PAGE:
Modesto Cartagena

Modesto Cartagena 
Sergeant First Class
65th Infantry Regiment
July 24, 1922 – March 2, 2010

Modesto Cartagena in uniform

Modesto Cartagena. U.S. Army.

The Korean War is often regarded as a “forgotten war” by military historians. Occurring between World War II and the Vietnam War, the Cold War era conflict claimed the lives of over 36,000 Americans and hundreds of thousands of Korean civilians. In the memory of this forgotten war lies the actions of a forgotten hero. Modesto Cartagena served in the U.S. Army during World War II and the Korean War. Despite facing segregation, Cartagena patriotically served in the Army for over 20 years.

Born in the small mountain community of Cayey, Puerto Rico, Modesto Cartagena de Jesús grew up in a poor family. The Great Depression in the 1930s made conditions even worse and Cartagena faced extreme poverty. After the outbreak of World War II in 1941, Cartagena enlisted in the Army and joined the 65th Infantry Regiment. Later nicknamed “The Borinqueneers” after the original inhabitants of Puerto Rico, the 65th was a segregated regiment of native Puerto Ricans commanded by white officers. Puerto Ricans have a long history of military service. When the United States acquired Puerto Rico as a result of the War with Spain in 1898, the U.S. military began governing the island. In 1917, Puerto Ricans born after 1898 were granted U.S. citizenship and many of them were drafted to serve in World War I. Prior to 1948, persons of color serving in the U.S. military were relegated to segregated units. This atmosphere of discrimination extended to Puerto Ricans on the eve of World War II.

Initially, Cartagena and his regiment deployed to Panama in 1943 to guard the Panama Canal from enemy attack. In April 1944, the 65th deployed to North Africa and in September, they headed to Italy where the regiment saw combat for the first time. They fought in several campaigns in Europe before returning to Puerto Rico after the end of the war. Cartagena was awarded a bronze star for his service and was honorably discharged in October 1945.

Cartagena reenlisted in the Army upon the outbreak of the Korean War in June 1950. Given the rank of sergeant, Cartagena rejoined the 65th. Though President Harry S. Truman had outlawed segregation in the armed forces in 1948, the 65th did not integrate until 1953. They were assigned to the 3d Infantry Division and landed at the North Korean port city of Wonsan. They immediately engaged retreating North Korean forces and joined a general pursuit of the enemy to the Yalu River on the border with China. As United Nations forces pushed towards China’s border in November 1950, China entered the war as an ally of North Korea. Taken by surprise, American and United Nations forces were pushed back. The 65th valiantly fought a rearguard action that allowed U.S. Marine forces to withdraw from the infamous Chosin Reservoir. For this action, they were awarded the Navy Unit Commendation.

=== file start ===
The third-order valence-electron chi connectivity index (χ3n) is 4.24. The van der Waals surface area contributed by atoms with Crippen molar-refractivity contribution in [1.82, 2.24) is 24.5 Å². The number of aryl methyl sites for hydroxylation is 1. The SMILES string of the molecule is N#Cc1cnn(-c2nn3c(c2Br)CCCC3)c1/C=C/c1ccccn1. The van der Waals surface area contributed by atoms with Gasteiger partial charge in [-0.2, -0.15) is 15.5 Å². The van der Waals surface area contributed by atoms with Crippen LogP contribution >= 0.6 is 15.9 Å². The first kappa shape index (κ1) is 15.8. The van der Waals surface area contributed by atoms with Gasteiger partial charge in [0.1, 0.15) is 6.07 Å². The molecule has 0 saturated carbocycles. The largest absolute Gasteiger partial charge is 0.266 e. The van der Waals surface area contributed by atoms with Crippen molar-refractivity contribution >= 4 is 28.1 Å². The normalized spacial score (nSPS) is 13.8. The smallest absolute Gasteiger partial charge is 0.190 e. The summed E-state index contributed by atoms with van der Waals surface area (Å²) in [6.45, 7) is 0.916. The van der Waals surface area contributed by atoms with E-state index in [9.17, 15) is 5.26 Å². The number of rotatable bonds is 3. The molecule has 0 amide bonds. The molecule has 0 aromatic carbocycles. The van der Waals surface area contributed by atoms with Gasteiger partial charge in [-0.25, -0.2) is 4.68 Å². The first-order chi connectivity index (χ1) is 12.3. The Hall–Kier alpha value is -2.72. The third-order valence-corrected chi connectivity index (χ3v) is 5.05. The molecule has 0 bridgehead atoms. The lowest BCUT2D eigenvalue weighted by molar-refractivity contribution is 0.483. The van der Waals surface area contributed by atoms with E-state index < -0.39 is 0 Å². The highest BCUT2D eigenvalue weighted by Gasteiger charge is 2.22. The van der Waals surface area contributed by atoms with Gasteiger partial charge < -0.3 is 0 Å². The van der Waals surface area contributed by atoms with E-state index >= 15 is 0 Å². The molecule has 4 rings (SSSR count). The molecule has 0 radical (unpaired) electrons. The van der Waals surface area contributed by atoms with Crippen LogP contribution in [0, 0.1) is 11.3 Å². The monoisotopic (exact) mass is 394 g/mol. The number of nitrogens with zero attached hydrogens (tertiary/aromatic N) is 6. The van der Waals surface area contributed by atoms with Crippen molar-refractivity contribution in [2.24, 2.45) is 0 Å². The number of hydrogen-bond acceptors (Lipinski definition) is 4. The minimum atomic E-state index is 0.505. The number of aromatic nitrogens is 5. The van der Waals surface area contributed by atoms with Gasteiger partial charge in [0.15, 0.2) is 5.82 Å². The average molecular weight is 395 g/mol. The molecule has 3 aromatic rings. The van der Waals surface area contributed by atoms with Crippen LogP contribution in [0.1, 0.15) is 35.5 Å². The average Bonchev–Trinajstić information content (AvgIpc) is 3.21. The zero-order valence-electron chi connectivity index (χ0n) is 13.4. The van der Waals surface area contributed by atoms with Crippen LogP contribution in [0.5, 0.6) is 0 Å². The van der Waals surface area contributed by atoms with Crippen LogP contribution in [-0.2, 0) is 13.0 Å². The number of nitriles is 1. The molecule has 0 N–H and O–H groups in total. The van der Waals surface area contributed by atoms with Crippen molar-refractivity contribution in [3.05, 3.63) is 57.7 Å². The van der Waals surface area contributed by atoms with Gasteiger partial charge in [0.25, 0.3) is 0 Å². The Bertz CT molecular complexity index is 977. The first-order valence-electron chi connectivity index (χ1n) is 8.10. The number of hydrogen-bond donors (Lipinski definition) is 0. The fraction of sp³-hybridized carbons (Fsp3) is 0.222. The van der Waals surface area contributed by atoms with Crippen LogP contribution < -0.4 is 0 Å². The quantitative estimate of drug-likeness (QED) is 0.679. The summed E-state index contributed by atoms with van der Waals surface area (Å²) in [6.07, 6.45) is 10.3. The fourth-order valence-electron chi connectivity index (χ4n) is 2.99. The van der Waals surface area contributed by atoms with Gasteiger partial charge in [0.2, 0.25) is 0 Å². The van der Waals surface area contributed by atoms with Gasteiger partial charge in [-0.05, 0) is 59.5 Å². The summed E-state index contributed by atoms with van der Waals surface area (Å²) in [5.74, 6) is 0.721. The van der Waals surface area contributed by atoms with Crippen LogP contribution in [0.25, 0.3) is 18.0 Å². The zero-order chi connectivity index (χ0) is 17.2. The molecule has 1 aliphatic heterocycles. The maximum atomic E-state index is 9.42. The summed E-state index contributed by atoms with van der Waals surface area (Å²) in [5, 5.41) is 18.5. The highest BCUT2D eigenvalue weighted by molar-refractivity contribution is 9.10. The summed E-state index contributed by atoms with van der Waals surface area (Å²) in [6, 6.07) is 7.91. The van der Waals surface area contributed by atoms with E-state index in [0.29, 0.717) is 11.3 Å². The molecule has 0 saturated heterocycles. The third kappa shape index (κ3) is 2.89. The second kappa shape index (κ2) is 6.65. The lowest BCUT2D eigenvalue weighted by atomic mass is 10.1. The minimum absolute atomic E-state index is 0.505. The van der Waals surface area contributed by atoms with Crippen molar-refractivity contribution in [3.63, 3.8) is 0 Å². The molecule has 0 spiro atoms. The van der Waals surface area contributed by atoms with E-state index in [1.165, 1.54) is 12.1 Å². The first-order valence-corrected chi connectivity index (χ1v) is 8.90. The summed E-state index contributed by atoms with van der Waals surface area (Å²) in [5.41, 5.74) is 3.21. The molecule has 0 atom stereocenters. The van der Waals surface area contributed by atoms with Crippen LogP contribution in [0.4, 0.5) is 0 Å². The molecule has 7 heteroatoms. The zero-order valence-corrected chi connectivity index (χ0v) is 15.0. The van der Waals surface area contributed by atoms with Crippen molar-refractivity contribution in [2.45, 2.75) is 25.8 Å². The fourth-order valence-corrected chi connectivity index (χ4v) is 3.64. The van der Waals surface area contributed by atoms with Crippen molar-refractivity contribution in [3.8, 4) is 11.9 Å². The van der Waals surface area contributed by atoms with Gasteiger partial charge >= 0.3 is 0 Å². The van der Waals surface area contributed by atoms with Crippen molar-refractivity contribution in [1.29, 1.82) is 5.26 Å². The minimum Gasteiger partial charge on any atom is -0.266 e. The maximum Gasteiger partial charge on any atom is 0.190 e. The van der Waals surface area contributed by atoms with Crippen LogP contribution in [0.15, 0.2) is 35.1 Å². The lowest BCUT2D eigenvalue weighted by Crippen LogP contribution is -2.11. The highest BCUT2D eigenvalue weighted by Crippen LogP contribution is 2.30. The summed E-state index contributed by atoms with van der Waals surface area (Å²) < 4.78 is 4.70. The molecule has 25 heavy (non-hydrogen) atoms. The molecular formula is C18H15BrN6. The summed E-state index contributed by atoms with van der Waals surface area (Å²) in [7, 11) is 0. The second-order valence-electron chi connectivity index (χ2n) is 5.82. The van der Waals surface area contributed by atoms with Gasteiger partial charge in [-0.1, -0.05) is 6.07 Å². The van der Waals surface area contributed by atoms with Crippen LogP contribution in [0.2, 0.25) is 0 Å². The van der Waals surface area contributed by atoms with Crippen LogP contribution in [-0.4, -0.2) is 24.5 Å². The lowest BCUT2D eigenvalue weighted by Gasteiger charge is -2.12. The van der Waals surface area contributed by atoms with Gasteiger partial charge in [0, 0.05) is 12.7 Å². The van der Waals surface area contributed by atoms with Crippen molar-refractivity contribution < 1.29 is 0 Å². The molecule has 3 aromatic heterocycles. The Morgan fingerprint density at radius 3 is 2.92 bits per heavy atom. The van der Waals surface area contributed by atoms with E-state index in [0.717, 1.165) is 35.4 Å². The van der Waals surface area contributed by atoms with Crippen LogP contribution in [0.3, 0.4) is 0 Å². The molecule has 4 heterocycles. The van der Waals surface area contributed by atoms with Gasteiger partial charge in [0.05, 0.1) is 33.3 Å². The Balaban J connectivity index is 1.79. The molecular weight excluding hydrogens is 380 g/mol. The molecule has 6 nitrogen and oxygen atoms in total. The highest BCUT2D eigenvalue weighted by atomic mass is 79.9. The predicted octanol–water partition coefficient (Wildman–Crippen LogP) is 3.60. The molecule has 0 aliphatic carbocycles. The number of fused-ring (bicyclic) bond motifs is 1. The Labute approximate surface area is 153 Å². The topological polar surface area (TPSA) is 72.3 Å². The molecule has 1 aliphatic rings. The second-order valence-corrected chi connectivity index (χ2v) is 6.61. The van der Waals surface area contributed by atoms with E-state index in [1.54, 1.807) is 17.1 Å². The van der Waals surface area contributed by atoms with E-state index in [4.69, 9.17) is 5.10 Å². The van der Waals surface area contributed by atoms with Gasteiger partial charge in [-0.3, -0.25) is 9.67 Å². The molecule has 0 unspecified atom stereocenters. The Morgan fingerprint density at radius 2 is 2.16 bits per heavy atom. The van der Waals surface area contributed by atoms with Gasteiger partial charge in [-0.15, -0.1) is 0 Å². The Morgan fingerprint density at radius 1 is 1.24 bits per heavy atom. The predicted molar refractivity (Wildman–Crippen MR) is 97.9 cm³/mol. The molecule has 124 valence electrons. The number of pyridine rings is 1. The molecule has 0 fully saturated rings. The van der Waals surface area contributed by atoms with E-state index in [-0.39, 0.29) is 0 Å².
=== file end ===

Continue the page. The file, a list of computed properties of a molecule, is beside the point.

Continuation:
Over the next several months, the 65th fought the enemy across the Korean peninsula. In April 1951, elements of the 65th participated in a series of counter-offensives into enemy territory near Yonch’on, North Korea. One of the objectives included taking Hill 206. As Cartagena and his company approached the hill, enemy machine gun emplacements opened fire. With his fellow Soldiers pinned down, Cartagena charged the enemy positions by himself. Under heavy fire, he destroyed one enemy emplacement with a grenade before silencing the other with his firearm. He continued to assault enemy positions by himself until wounded by enemy fire and grenades. His bravery saved the lives of his fellow Soldiers as many of them were wounded by the enemy before he attacked. In all, Cartagena destroyed five enemy positions, killing over 40 enemy soldiers.

Cartagena spent over 60 days in the hospital recovering from his wounds. For his actions on Hill 206, he was awarded the Distinguished Service Cross. He returned to duty and served until he retired from the Army in 1971. He remained active and involved with the 65th Infantry for the remainder of his life. His family and friends believed that because of the Army’s segregation policies at the time, he was denied the Medal of Honor for his actions on Hill 206. They advocated for his Distinguished Service Cross to be upgraded. Cartagena died of a heart attack on March 2, 2010 after battling stomach cancer. He is buried in Puerto Rico National Cemetery and his family is still advocating for him to be posthumously awarded the Medal of Honor. The service of Cartagena, along with that of the Soldiers of the 65th, is widely celebrated by Puerto Ricans as a testament to their dedication to serving the United States.

A. J. Orlikoff
Lead Education Specialist


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Morales, Idaliz Marie Ortiz. “Modesto Cartagena, the most decorated Hispanic soldier of the Korean War.” Pieces of History (blog). September 19, 2014.

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Villahermosa, Gilberto M. Honor and Fidelity: The 65th Infantry in Korea, 1950-1953. Washington D.C.: U.S. Army Center of Military History, 2009.

Zezima, Katie. “Obama honors Puerto Rican infantry regiment with Congressional Gold Medal.” Washington Post, June 10, 2014. Accessed May 28, 2021.